It is part of our 2016 GrandSlam Standard Stuttgart package that is available for rental through our Vimeo and Demand service (US$ 3.75 for a 90-day rental period), but there it is available to everyone on a free-to-view baisis: a pre-event interview with the winners.26/08/2016 read more ...
We just released the two hours and thirty-two minutes that between them make up our comprehensive and high-quality coverage on the decisive stages of the 2016 GrandSlam Standard Stuttgart. They are all available through Vimeo on Demand: US$ 3.75 for a 90-day streaming period.25/08/2016 read more ...
The post-production on the different elements making up the nearly three hours of video-on-demand coverage on the 2016 GrandSlam Standard Stuttgart will be completed today. They will all be released between today and tomorrow, 26 August!25/08/2016 read more ...
A six-part televsion series that WDSF produced on the 2015 GrandSlam will air on public broadcasting stations throughout the USA starting from 6 September. The joint venture between American Public Televsion, USA Dance and WDSF secures exposure for the WDSF brand DanceSport.24/08/2016 read more ...
The World Rock 'n' Roll Confederation, an Associate Member of WDSF, reports visually on the drive to increase worldwide participation in its disciplines. It presents spectacular results on the Acrobatic Rock 'n' Roll Expansion Project in countries on all five continents.23/08/2016 read more ...
WDSF Sports Director Marco Sietas circulated a message to all National Member Bodies today, advising them that the dates for the first leg of the 2017 GrandSlam Series in Helsinki have been changed to 18 and 19 March.23/08/2016 read more ...
The 2013 GrandSlam Series in Latin and Standard had each around 1,000 couples dance in minimum one of the five regular legs held between March and October around the world.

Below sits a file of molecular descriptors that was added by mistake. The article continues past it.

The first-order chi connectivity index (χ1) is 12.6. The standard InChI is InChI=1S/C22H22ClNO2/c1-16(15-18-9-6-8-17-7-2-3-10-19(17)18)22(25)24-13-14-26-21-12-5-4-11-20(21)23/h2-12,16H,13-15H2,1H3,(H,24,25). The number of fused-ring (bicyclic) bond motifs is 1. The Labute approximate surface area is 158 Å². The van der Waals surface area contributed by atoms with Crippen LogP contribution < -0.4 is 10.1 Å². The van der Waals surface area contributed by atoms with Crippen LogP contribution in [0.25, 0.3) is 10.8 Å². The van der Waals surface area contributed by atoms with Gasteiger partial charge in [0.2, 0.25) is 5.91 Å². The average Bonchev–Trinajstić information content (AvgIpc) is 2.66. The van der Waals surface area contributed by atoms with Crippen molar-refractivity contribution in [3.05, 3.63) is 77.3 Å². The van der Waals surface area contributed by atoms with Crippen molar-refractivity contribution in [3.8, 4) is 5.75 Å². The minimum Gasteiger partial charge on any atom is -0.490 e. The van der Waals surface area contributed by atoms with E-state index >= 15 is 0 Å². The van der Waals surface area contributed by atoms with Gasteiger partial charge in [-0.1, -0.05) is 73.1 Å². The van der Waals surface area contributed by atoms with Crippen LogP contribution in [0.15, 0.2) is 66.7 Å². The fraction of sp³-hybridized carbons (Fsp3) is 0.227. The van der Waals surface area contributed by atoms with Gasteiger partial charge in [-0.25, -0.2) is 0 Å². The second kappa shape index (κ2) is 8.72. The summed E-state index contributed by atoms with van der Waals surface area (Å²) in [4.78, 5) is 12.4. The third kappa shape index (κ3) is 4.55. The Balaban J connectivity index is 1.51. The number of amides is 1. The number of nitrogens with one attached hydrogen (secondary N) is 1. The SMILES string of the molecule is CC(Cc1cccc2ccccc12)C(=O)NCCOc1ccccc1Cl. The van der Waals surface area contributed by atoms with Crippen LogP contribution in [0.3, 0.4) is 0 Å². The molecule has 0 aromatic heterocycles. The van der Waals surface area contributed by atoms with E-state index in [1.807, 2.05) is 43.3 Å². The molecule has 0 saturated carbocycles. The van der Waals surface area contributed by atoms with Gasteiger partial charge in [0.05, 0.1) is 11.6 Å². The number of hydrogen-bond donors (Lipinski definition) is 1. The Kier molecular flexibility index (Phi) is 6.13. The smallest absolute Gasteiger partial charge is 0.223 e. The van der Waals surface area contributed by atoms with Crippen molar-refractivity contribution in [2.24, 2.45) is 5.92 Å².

The Series got underway near Barcelona, ESP, with much innovation that was brought to the GrandSlam concept . New was that Latin and Standard events were held at one and the same location on two consecutive days. And new was certainly the way the couples’ performances were assessed by the judges.
On 30 and 31 March, 12 WDSF Adjudicators making up the panel for the GrandSlam Latin used a brand new Judging System 2.0 for the very first time.
The system calls for 4 Components to be evaluated and for the adjudicators, working in 4 groups of 3 adjudicators each, to grade these on an absolute scale from 1 (very poor) to 10 (outstanding).
The system acknowledges that first two Components cover technical aspects of the performance and that the other two assess the latter’s artistic qualities.
From the inaugural leg, the contenders for the 2013 title had to travel to Asia in May. Hong Kong premiered as GrandSlam host and did so to everyone’s acclaim. Compared to Spain, the standing there was shuffled considerably among the semi-finalists and finalists, but the winners remained the constant in both disciplines.